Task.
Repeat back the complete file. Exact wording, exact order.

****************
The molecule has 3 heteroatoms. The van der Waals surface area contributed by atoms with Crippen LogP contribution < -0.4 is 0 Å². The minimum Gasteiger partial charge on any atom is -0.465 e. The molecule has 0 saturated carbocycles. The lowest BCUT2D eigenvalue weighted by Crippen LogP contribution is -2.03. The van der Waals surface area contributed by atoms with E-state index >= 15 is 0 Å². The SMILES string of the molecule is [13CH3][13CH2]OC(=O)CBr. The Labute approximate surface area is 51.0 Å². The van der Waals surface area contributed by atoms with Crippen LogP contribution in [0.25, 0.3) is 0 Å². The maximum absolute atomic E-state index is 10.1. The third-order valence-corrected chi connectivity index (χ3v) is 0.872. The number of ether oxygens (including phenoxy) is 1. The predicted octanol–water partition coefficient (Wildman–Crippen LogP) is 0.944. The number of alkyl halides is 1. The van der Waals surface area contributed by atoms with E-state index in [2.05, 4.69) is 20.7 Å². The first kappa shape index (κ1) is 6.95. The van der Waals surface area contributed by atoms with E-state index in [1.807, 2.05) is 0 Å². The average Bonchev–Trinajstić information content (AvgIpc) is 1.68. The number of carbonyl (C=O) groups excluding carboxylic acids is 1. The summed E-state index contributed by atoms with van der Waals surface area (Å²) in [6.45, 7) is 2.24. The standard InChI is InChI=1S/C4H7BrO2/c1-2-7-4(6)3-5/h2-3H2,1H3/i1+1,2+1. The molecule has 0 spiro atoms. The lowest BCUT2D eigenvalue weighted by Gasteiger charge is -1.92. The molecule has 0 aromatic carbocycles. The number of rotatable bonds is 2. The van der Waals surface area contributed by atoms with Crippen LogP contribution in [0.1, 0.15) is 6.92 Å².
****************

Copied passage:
The molecule has 3 heteroatoms. The van der Waals surface area contributed by atoms with Crippen LogP contribution < -0.4 is 0 Å². The minimum Gasteiger partial charge on any atom is -0.465 e. The molecule has 0 saturated carbocycles. The lowest BCUT2D eigenvalue weighted by Crippen LogP contribution is -2.03. The van der Waals surface area contributed by atoms with E-state index >= 15 is 0 Å². The SMILES string of the molecule is [13CH3][13CH2]OC(=O)CBr. The Labute approximate surface area is 51.0 Å². The van der Waals surface area contributed by atoms with Crippen LogP contribution in [0.25, 0.3) is 0 Å². The maximum absolute atomic E-state index is 10.1. The third-order valence-corrected chi connectivity index (χ3v) is 0.872. The number of ether oxygens (including phenoxy) is 1. The predicted octanol–water partition coefficient (Wildman–Crippen LogP) is 0.944. The number of alkyl halides is 1. The van der Waals surface area contributed by atoms with E-state index in [2.05, 4.69) is 20.7 Å². The first kappa shape index (κ1) is 6.95. The van der Waals surface area contributed by atoms with E-state index in [1.807, 2.05) is 0 Å². The average Bonchev–Trinajstić information content (AvgIpc) is 1.68. The number of carbonyl (C=O) groups excluding carboxylic acids is 1. The summed E-state index contributed by atoms with van der Waals surface area (Å²) in [6.45, 7) is 2.24. The standard InChI is InChI=1S/C4H7BrO2/c1-2-7-4(6)3-5/h2-3H2,1H3/i1+1,2+1. The molecule has 0 spiro atoms. The lowest BCUT2D eigenvalue weighted by Gasteiger charge is -1.92. The molecule has 0 aromatic carbocycles. The number of rotatable bonds is 2. The van der Waals surface area contributed by atoms with Crippen LogP contribution in [0.1, 0.15) is 6.92 Å².